It's been nearly four years since Kraft and Heinz merged — a deal applauded by some on Wall Street as the chance for private equity firm 3G Capital to exercise its reputation for cost-cutting and dealmaking.
The results have been disappointing and raise the question of whether 3G's model really works. The firm, which has roots in Brazil and made much of its initial money in railroads, has had to run a packaged food company just as the industry turned on its side.
Kraft Heinz late Thursday handed investors a raft of bad news that only added to the string of disappointments from the ketchup maker. It revealed it received a subpoena from the Securities and Exchange Commission in October related to its accounting policies and internal controls. It delivered earnings and revenue that were sharply lower than estimates, slashed its dividend by 36 percent and took a $15 billion write-down on two of its biggest brands, Kraft and Oscar Mayer.
"We believe these impairments validate fears that Kraft Heinz may have been more focused on costs than building brand equity, and even if management now has 'seen the light', we are now concerned that its brands lack the equity to drive pricing power needed to compete and drive growth in a sustainable way," said Piper Jaffray analyst Michael Lavery.
On Friday, shares cratered more than 28 percent to a 52-week-low, lopping off more than $16 billion in market value from the stock.
Kraft Heinz attributed its miss to operational challenges. The company said it stands by its famed zero-based budgeting approach to cost-cutting, in which managers need to justify all costs. It faced pressure from supplier negotiations, delayed manufacturing projects and rising costs.
"We are overly optimistic on delivering savings that did not materialize by year-end," said CEO Bernardo Hees, a 3G Capital partner. "For that, we take full responsibility."
Those setbacks came amid tastes that have changed away from packaged food like Oscar Mayer deli meat and Capri Sun drink pouches toward upstart brands with healthier images created by smaller companies like Kind Bar.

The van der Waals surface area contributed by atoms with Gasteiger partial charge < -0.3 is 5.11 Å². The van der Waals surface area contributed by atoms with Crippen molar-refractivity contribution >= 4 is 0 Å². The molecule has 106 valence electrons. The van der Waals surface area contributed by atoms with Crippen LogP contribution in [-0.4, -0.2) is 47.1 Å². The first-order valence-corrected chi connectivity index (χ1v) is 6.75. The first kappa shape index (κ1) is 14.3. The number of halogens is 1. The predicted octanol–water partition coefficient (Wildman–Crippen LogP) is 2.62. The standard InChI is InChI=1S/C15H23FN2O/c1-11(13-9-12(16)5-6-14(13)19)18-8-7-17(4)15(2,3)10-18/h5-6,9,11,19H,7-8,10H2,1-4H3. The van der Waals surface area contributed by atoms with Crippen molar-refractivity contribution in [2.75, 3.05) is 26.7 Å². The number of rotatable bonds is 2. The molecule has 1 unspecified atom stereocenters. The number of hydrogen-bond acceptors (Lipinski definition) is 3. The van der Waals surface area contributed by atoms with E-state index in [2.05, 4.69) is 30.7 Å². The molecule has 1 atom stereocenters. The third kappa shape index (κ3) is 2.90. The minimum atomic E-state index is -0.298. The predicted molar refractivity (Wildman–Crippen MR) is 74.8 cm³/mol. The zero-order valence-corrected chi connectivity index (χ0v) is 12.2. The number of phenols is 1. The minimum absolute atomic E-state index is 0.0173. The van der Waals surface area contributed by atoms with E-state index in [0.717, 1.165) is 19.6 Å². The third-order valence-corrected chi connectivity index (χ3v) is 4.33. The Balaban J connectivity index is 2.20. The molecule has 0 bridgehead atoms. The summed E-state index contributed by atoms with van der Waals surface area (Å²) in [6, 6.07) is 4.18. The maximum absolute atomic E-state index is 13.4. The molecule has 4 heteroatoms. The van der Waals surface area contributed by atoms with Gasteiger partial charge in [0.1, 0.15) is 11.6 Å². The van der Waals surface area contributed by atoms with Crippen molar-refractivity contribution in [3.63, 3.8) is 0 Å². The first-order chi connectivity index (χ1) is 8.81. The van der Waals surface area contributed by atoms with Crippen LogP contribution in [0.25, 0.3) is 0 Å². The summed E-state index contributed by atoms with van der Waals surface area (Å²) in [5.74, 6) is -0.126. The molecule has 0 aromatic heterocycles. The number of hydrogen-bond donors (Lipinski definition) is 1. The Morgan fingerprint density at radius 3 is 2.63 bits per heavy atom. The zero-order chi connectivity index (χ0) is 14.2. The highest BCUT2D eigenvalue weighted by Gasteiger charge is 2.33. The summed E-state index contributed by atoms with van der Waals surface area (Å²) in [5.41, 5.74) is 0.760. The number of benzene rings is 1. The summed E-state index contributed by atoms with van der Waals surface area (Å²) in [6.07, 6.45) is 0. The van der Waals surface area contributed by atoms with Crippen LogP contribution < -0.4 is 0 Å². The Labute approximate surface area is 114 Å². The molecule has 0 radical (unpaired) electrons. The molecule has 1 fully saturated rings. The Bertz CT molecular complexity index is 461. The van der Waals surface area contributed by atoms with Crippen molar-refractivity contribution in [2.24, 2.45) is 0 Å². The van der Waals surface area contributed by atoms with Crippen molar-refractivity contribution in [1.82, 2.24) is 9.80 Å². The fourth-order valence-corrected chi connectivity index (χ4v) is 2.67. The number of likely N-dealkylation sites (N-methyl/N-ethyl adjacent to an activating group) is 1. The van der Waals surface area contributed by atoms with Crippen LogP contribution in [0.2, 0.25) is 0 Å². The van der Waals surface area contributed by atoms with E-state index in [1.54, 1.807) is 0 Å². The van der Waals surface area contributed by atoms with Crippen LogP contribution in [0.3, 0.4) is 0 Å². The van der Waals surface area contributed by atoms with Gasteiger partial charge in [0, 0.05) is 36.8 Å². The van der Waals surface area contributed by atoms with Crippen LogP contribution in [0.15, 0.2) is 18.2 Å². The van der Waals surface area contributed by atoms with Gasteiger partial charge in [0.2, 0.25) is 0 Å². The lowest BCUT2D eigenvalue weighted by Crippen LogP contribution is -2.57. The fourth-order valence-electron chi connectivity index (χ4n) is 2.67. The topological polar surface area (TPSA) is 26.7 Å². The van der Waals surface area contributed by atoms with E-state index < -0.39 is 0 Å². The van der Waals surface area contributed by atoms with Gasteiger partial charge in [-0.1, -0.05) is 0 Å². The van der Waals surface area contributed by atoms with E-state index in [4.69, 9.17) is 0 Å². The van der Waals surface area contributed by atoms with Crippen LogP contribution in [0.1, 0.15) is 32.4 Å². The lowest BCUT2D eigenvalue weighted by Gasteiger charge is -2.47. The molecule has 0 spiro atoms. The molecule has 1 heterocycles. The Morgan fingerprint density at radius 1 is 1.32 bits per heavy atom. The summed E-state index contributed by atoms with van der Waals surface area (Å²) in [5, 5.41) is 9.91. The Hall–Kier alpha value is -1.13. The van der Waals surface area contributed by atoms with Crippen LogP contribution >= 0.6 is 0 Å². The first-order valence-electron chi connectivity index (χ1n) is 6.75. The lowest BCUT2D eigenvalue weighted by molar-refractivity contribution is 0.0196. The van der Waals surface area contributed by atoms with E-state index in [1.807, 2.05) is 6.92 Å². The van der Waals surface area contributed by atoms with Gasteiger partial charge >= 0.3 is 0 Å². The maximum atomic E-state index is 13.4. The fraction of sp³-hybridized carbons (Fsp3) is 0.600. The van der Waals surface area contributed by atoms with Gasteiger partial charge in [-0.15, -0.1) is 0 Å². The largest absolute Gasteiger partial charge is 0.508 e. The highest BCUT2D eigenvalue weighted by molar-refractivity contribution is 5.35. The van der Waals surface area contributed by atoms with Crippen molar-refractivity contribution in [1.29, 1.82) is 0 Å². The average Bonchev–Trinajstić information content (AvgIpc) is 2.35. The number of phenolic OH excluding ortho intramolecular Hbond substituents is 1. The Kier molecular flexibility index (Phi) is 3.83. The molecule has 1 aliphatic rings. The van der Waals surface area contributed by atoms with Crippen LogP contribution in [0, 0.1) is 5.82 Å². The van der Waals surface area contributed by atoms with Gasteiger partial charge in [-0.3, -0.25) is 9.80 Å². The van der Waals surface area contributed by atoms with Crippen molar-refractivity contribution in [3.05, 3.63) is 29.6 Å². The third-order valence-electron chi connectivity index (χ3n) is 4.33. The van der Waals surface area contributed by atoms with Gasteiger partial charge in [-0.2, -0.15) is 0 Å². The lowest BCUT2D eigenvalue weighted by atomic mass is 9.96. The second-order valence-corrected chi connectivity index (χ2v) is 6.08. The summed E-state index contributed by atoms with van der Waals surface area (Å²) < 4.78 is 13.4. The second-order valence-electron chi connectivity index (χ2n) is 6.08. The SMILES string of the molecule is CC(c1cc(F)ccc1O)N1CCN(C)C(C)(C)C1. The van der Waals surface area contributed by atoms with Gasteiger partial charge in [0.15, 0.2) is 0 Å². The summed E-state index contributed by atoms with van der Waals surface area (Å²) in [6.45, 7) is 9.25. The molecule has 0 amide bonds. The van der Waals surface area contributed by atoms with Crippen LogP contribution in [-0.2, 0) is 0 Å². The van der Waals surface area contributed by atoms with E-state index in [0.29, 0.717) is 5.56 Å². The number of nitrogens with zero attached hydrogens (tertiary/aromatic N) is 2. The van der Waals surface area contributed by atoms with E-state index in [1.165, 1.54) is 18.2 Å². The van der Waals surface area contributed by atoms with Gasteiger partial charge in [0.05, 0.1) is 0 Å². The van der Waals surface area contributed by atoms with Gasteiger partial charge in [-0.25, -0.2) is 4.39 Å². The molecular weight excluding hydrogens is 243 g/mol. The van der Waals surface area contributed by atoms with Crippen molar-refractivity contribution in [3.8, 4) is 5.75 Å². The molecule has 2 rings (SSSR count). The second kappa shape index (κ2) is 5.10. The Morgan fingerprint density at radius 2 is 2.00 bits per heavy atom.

But analysts and investors have wondered whether there is a deeper problem with 3G's approach. Its model, in large part, depends on dealmaking: 3G buys a slow-growing company like Kraft, slashes excess costs and then moves on to another acquisition. It's the same approach that 3G has applied to the beer industry with Anheuser Busch Inbev. But Kraft Heinz hasn't done a deal in years, far longer than most investors expected.
Kraft Heinz was publicly and embarrassingly rebuffed by Unilever in 2017 — a rejection that some say emboldened other food companies, which once feared Kraft Heinz, to realize they too could say no to the company and its 3G backers. As Kraft Heinz's shares since have fallen roughly 60 percent, a potential deal has become even more challenging, particularly because one of its biggest backers, Warren Buffett, is opposed to hostile takeovers
Already, at least two potential deals have slipped by. Kraft Heinz passed on the chance to acquire Pinnacle Foods, CNBC previously reported. When Campbell Soup was forced to evaluate a sale under activist pressure last year, Kraft Heinz did not step up with any meaningful premium to buy the soup company.
Without a deal, Kraft Heinz has had to navigate the challenging prospect of managing a big food company just as tastes are moving markedly away from them.